Will Instagram photos be safe with two-step security?

Instagram is finally set to implement a two-step security system. The system would safeguard users against hackers, protecting them from problems the service has had in the past. 

AP Photo/Karly Domb Sadof
Instagram is demonstrated on an iPhone Monday, April 9, 2012, in New York. Instagram is set to implement a new security system in 2016.

Taylor Swift, 26-year-old pop superstar, and Kris Jenner, the mother of the Kardashian sisters, are both members of an exclusive club: celebrities who have had their Instagram accounts hacked.

Instagram’s new security feature aims to make them the last additions to the club.

Instagram will be implementing a two-factor authentication system to help protect Instagram accounts from hackers. TechCrunch first reported the new security measures late Tuesday and Instagram later confirmed the news.

Most security experts say two-factor authentication is an important measure for securing any online account. Instagram is adopting the added security measures as it continues to experience rapid growth in popularity and users, having surpassed Twitter in user base in September. The move is also vital as Instagram attracts more brands and businesses to its platform.

Instagram has a natural association with pictures of breakfast and lovable pets. But for many on the site, Instagram is not only a place for personal pictures. The social media service has become a marketing platform with access to more than 400 million users, attracting both small businesses and major corporations.

The Instagram for Business website totes positive advertising results for mega-brands, like Coca-Cola and McDonald’s, and smaller brands like Petlove, a Brazilian pet e-commerce business.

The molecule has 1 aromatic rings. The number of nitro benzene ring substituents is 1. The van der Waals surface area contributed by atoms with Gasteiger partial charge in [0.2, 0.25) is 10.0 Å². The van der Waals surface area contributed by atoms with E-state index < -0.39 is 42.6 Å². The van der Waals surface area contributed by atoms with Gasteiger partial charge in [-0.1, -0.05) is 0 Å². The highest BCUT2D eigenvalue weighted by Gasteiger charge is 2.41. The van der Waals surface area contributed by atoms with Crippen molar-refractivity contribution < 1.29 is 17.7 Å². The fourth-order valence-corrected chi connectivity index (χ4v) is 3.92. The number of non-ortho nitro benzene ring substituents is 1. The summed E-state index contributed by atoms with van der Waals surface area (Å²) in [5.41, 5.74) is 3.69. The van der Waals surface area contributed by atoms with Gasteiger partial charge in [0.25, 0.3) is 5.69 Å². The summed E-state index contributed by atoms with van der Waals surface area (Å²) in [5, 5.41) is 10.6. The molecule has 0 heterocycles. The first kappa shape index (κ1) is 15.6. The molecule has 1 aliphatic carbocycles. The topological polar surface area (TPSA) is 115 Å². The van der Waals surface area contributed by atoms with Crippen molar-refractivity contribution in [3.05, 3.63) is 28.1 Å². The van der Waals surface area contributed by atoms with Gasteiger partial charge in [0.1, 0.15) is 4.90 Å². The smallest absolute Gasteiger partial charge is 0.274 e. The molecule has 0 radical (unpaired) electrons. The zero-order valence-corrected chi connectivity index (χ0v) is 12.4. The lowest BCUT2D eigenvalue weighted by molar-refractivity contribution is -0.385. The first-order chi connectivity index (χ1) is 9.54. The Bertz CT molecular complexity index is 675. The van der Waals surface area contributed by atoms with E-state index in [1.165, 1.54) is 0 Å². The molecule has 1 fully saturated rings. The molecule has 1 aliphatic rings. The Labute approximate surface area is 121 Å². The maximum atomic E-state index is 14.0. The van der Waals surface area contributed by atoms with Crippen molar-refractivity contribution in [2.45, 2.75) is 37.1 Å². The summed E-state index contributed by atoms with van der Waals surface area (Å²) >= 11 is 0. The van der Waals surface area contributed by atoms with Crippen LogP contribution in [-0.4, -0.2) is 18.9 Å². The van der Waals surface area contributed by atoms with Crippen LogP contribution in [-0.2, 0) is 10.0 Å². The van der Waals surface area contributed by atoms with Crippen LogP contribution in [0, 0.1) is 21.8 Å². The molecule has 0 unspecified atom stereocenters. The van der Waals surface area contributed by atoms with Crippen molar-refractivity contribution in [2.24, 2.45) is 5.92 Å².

Prior security measures required only an account name and password to log in, which left businesses vulnerable and without much recourse if their accounts were hacked.

Sarah Phillips, who ran the Instagram account @Food, spoke to Business Insider about how for five days in July 2015 she lost control of her account, which was the source of thousands of dollars in deals with brands like Starbucks and Kraft and the main source of advertising for her own online baking company. 

Ms. Phillips eventually regained control of her account after contacting people she knew inside Instagram, according to Business Insider. She never heard back from any official Instagram account recovery service. 

A two-step authentication system would help mitigate the risk for accounts being hacked for everyone – brand, business, or average user. 

Two-step authentication systems work by requiring an additional code when logging in from an unknown browser or phone. There are various methods for how to deliver the code. For Gmail, a six-digit verification code is texted to a phone and is required before a user can log in from an unknown browser.

TechCrunch also reported that Instagram might have experimented with reset codes that could be saved for future use in case a user lost access to their phone or e-mail.

Instagram's parent company, Facebook, along with Google, Twitter, Tumblr, Snapchat, and Twitch, all offer variations of two-step authentication systems.

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